Podcast / CXO of the Future

Todd James, Chief Data and Technology Officer, 84.51˚ (a subsidiary of Kroger)

Today we welcome Todd James, Chief Data & Technology Officer at 84.51º, to The CXO Journey to the AI Future podcast. He joined 84.51º in August 2021, where he paved the way for continued growth, building on its rich data, science, and technology capabilities. Previously, Todd spent 15 years at Fidelity Investments where he held a variety of key strategic leadership roles. As an innovative leader, Todd built the global data and analytics organization for Fidelity’s Workplace Investing and Health Care business units. He also led efforts to modernize servicing and operations through applied artificial intelligence and automation and directed Fidelity’s Cross-Enterprise AI Center of Excellence (COE).

Question 1: First Job: Could you talk a little bit about your background and how you got to the position where you are now?

We’re a retail data science organization that is part of The Kroger Company. As I like to think about it, what we do is we help Kroger run a media operation that goes to market.

We also have an insights business that helps CPGs and partners understand the path to purchase, and a venture capital fund called PearlRock Partners that invests in emerging food services businesses. Additionally, we’re the advanced analytics arm of the parent company of Kroger. So when it comes to AI and advanced analytics across Kroger, we’re tasked with driving a lot of those results across the organization.

It’s interesting that throughout my career I’ve moved between business leadership roles and technology leadership roles. So while I was at Fidelity, I held a variety of responsibilities from running business units to strategizing the organization. The tail end of my tenure there was really around building out data and advanced analytics capabilities for the workplace, investing in healthcare businesses, and setting up the global capabilities for that. So I had a great opportunity working at Fidelity to do a lot of different things, including help build out the advanced analytics and AI journey that they’re on today.

Question 2: Generative AI: Everybody’s talking about it. You’ve spent a lot of time with data and analytics for years. Could you put a little context around Generative AI? How is the Gen AI movement different?

It’s different, but a lot of the capabilities aren’t necessarily new. There are things happening today that we’ve already been doing for 5-7 years. The difference is that what was very difficult to do (and on a limited scale from a usage POV), has become a lot easier to implement. It’s far more democratized.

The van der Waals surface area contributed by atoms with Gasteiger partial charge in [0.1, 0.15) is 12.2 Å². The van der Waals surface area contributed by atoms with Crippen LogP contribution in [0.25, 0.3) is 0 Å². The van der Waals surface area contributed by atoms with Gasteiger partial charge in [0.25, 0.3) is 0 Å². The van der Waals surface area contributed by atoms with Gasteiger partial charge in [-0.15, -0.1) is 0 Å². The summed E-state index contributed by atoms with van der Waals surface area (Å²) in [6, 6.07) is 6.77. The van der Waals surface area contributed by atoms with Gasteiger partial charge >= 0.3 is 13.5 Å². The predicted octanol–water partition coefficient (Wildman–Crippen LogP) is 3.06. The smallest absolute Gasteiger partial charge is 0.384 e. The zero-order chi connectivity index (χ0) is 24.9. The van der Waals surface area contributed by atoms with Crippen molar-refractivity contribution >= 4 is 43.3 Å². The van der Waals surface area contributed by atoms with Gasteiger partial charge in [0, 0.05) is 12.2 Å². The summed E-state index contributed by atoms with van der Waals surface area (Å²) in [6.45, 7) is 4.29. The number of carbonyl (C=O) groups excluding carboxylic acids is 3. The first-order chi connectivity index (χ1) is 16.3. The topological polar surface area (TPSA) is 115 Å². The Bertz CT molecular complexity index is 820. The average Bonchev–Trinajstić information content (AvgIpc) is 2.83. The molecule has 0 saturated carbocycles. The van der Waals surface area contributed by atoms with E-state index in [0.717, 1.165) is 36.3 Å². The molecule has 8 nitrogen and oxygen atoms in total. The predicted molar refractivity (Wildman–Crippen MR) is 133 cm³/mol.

The capabilities are greatly expanded relative to some of the natural language solutions that we were working with several years ago. As I look at it, I think the democratization of AI is what has been unlocked. We put incredible power, in terms of prediction, into the hands of more people. And I think that will open up all kinds of opportunities to simplify and enhance customer experiences, making the lives of our associates easier. So I do think there’s a bit of a shift, and a lot of it has to do with accessibility.

Question 3: What are some of the early learnings in Generative AI for you?

First of all, if you talk to most people, I think the rate of change we’ve become accustomed to continues to compress. What we’ve seen over the last year, and even what we’ve seen with some of the recent announcements over the past couple of weeks, is that the acceleration of capabilities and the acceleration of benefits that you can get from this technology, is unprecedented.

So how you think about your business, how you think about managing it, and how you think about up leveling it has put a lot of pressure on existing structures. I think from my perspective, our goal has been to solve how you shift from a world in which the majority of your analytics are developed, supported, and maintained within an analytics organization, to one in which the analytics organization is part of a much bigger ecosystem in which businesses are using out-of-the-box capabilities with AI, third-party vendors are coming in, and the capability is being deployed far more  broadly. So that’s a bit of a learning curve.

The good news is, if you have solid processes in place, and you have solid controls, then you have a basis around which you can start to build things out. I would imagine that if you don’t, you’re probably feeling rather exposed right now.

Today, everywhere we have a decision point being executed either by a person, through automation, or via AI (through prediction), we always talk about how to have the right control process and the right control framework. If it’s in a manufacturing facility you may have in-line quality checks. If it’s technology, we have deployment checks and monitoring around that. It’s no different, I think, with AI. You need to embed your solutions within a control framework. And that was probably a little bit easier to manage when everything was coming out of an analytics organization. Now you have to think about that at a different scale. So that’s definitely one of the learnings.